Israel has blamed the latest wave of violence on Palestinian incitement, but what about its own incitement against Palestinians? The current generation of Palestinian youth was born and raised under Israeli occupation, as were their parents and even their grandparents. They are forced to live under martial law with few economic opportunities, their freedom of movement is severely restricted, they have unequal access to water, and they must withstand countless other violations of their basic rights. At the same time, a foreigner such as Tuvya Weisman is welcome to not only colonize their land, but also to participate in the military apparatus that continues to subjugate them. How does Israel honestly expect Palestinians to react to such a humiliating state of affairs?
Would the State Department look favorably upon American citizens joining Russian forces in their occupation of Abkhazia or South Ossetia? That seems highly unlikely. Of course, the United States is also unlikely to single out Israel and prevent Americans from serving in the IDF. However, due to conflicts of interest that could easily arise from joining a foreign military, Washington would be diplomatically wise to ban its citizens from enlisting in any sovereign force, unless they choose to relinquish their American citizenship. Otherwise, its policies will continue to legitimize the aggression and injustices committed by oppressive states such as Israel.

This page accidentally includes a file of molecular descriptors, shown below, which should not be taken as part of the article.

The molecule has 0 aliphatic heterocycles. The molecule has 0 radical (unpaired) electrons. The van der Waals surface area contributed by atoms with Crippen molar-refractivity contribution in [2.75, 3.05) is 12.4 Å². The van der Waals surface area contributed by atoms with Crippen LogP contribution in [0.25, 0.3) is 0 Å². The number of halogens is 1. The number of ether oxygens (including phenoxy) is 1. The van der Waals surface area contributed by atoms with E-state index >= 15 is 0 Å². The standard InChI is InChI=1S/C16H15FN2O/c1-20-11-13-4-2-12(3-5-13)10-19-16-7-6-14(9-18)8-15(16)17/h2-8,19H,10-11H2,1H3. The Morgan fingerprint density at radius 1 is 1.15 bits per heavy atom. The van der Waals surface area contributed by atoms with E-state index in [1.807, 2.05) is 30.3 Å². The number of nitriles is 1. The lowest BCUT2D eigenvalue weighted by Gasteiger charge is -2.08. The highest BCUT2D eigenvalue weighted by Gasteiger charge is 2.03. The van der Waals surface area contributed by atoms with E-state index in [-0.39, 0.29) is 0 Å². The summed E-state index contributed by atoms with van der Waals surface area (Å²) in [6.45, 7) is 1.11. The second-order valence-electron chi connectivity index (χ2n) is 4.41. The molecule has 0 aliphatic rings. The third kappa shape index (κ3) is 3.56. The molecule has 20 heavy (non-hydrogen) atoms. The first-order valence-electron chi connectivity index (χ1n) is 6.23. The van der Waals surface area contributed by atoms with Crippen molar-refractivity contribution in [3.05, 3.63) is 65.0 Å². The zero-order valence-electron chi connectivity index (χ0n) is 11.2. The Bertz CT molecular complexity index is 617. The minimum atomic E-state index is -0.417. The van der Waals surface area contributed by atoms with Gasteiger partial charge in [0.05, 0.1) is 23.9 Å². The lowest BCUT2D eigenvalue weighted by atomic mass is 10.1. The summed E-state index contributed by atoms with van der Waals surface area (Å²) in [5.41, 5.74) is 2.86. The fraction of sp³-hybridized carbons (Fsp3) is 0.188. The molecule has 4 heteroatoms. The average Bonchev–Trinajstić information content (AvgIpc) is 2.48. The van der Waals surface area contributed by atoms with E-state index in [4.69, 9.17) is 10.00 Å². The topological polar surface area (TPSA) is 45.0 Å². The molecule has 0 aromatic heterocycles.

Mohamed Mohamed is Finance, Grants, and Development Manager at The Jerusalem Fund and Palestine Center. The views expressed are his own.